Who was Elsa Gidlow?

Liz Highleyman | September 13, 2006

Photo: Lynda Koolish

"You're jealous if I kiss this girl and that,
You think I should be constant to one mouth?"
– from "Constancy," by Elsa Gidlow

Writer Elsa Gidlow – dubbed the "Poet Warrior" – is regarded as a lesbian-feminist pioneer, and was an active participant in many of the San Francisco Bay Area's cultural and political movements over the course of nearly six decades.

Gidlow was born on December 29, 1898, in Yorkshire, England; her family emigrated to Quebec when she was a young girl. Though she came from a poor family and had little formal education, Gidlow later recalled that she aspired from an early age to become an independent woman and a poet.

As a teenager, Gidlow moved with her family to Montreal, where she worked as a typist and took classes at McGill College. It was during this time that she had her first romantic relationships with women. A few years later, she moved to New York City, where she lived in Greenwich Village and worked as poetry editor for the progressive political magazine Pearson's.

Gidlow lived an openly lesbian life long before an organized gay movement existed in the United States. In 1923, she published On a Grey Thread, widely considered to be the first book of lesbian love poetry in North America. In the late 1920s, she moved to San Francisco, where she lived in the bohemian enclave of North Beach and was friends with people who would become leading lights of the Beatnik scene. She later purchased property in the redwood forest of Marin and established Druid Heights, which became a haven for writers, philosophers, and other creative and eccentric types.

Gidlow lived with her long-term partner, Violet Henry-Anderson – known as "Tommy" – for 13 years, until Tommy died of cancer in the late 1930s. Even in the pre-liberation era, Gidlow later recalled, "We were profoundly sure of our right to be as we were, to love and live in our chosen way, we were happy in it." Several years later, Gidlow began a relationship with a Caribbean woman, Isabel Grenfell Quallo, with whom she lived for about a decade. In her 70s, Gidlow had a shorter relationship with a woman some 50 years her junior.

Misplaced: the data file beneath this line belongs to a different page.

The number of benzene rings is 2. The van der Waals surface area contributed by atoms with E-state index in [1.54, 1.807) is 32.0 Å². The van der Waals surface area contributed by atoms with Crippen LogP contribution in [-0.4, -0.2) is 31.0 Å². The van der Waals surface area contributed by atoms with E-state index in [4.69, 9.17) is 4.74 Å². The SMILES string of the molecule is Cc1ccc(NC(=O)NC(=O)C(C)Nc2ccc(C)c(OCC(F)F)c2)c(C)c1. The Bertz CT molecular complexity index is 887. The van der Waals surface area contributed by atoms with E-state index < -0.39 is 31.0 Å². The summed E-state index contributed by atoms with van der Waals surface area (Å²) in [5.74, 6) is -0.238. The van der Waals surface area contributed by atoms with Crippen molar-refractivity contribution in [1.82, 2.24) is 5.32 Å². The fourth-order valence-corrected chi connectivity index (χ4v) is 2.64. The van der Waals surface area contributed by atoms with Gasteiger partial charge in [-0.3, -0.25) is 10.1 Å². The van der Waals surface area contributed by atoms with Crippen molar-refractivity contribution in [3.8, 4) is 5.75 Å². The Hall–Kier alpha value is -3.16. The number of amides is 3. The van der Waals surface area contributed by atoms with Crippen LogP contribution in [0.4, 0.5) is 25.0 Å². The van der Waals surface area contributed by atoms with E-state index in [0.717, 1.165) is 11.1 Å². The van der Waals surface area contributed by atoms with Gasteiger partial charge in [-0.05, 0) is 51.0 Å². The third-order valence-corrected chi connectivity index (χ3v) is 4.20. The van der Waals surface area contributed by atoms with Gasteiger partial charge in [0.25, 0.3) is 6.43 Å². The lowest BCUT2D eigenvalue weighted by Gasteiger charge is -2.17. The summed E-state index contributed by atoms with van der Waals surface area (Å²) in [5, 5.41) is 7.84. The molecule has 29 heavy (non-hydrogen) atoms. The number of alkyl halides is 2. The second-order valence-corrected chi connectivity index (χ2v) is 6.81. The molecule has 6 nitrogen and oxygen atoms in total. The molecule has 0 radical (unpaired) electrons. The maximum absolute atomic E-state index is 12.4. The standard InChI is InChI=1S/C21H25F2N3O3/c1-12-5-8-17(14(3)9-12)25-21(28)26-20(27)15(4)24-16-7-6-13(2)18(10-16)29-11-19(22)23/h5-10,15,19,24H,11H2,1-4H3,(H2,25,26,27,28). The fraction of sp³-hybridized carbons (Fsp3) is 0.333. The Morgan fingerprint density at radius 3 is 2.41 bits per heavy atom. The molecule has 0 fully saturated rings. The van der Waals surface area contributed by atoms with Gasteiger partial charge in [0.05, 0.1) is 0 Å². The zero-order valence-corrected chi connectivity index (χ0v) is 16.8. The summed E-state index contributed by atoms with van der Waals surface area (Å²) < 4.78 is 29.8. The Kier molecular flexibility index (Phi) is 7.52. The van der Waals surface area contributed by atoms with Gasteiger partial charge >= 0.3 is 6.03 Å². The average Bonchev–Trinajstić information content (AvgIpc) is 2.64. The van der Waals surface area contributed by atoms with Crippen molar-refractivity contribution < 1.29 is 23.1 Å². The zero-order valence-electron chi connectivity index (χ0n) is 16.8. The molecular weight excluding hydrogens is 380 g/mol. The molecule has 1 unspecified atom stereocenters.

Gidlow was as unabashedly open about her radical politics as she was about her sexuality. An activist on numerous fronts, she was a member of the first U.S. lesbian organization, the Daughters of Bilitis, in the 1950s. During the McCarthy era, she was accused of being a Communist sympathizer and questioned by the House Un-American Activities Committee; however, Gidlow told the committee that she was an anarchist and considered Marxism an oppressive ideology.

In the 1960s and 1970s, Gidlow was an active participant in the psychedelic subculture, the antiwar movement, and the New Age and alternative spirituality communities, embracing both paganism and Eastern religions. By the time lesbian feminism emerged, Gidlow was already in her 70s, and was soon hailed as movement foremother; her standing was strengthened with the publication, in 1975, of Ask No Man Pardon: The Philosophical Significance of Being Lesbian.

In her final years, she continued to write and tend her garden at Druid Heights. After experiencing a series of strokes, she died in June 1986, just a month after the publication of her autobiography.

For further reading:

  • Epstein, Rob. 1978. Word Is Out (documentary).
  • Gidlow, Elsa. 1986. Elsa: I Come with My Songs (Druid Heights).
  • West, Celeste. 1986. "Farewell, Elsa Gidlow, Poet-Warrior." off our backs (August/September).

    Liz Highleyman is a freelance writer and editor who has written widely on health, sexuality, and politics.

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